I have been a science popularizer for over three-and-a-half decades; I have been a science communicator for just a tad more than one decade. What’s the difference you might ask?
A science popularizer is often a scientist with a good turn of phrase or an engaging personality who is able to communicate scientific ideas and facts to the non-specialist in ways that are digestible – entertaining even. It may, less often, be a nonscientist who is able to burrow into the world of science and re-constitute it in a way that is fun and insightful: someone like, say, Bill Bryson.
In fact, such science popularization is a part of what is regarded as the “practical” side of science communication; the coalface where the public and science meet and the science popularizer is the interpreter, the stimulant that brings them together. However, don’t be fooled into thinking that is science communication.
Science communication as a discipline sits a million miles away from that. Science communication is concerned with theories and research. Communication theories. Why we communicate? How we communicate? How should we communicate? What is the role of science in society? In politics and policy? In principle and practice? Outcomes? Effectiveness? Ethics?
So many questions – so little time. For, science communication as a discipline has only existed for as long as I have been popularizing science: about 35 years or so. As such, it is still finding its feet, still learning to walk. Yet, intellectually, academically, this is far removed from the quick-witted scientist with a golden tongue or the flashy filmmaker.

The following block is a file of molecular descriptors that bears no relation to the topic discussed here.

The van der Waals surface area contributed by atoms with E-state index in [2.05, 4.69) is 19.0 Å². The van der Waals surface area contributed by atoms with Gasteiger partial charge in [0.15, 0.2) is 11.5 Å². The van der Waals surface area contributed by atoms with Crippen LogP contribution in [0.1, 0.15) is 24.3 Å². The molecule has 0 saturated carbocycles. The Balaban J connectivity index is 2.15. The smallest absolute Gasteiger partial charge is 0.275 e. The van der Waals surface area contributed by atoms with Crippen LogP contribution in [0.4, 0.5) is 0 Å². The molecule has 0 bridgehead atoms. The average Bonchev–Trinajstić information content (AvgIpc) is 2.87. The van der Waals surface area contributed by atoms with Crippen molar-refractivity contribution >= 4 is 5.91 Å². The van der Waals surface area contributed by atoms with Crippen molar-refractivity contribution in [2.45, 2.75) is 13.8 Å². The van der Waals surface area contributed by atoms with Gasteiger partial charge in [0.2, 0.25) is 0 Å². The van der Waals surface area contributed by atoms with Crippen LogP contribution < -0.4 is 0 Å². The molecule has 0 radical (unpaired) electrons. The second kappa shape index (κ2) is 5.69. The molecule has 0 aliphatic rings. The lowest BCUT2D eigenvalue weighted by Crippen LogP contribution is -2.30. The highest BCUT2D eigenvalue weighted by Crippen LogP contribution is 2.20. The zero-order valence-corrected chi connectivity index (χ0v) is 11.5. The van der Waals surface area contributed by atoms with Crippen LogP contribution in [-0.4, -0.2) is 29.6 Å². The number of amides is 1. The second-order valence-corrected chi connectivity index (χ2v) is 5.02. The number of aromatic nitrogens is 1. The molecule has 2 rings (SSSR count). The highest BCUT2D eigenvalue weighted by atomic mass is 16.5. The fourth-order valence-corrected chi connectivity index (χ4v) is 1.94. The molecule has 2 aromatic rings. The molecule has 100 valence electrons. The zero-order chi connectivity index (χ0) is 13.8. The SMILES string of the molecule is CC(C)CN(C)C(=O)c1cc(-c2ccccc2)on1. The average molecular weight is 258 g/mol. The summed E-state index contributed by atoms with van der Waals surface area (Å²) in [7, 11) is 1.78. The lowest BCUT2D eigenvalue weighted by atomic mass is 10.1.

The push by the discipline’s leaders has been towards developing a theoretical foundation for science communication. People like Brian Trench, the President of the Public Communication of Science and Technology Network, and Sue Stocklmayer, who was the Director of Australian National University’s Centre for the Public Awareness of Science from 1998 to 2015, have long championed an understanding of science communication that is driven by scholarship. Sue’s replacement at ANU, Professor Joan Leach, has continued that push.
To be honest, it took me quite a long time to appreciate the full extent of what the likes of Brian, Sue and Joan had been saying. That science communication cannot be measured in books sold, views or likes. Science communication is deeper than that. It is about informing and entertaining, yes, but it is also about listening, about learning and about understanding. Science communication is, ultimately, about making the world a better place to live – and I really wish that view of science communication were more popular!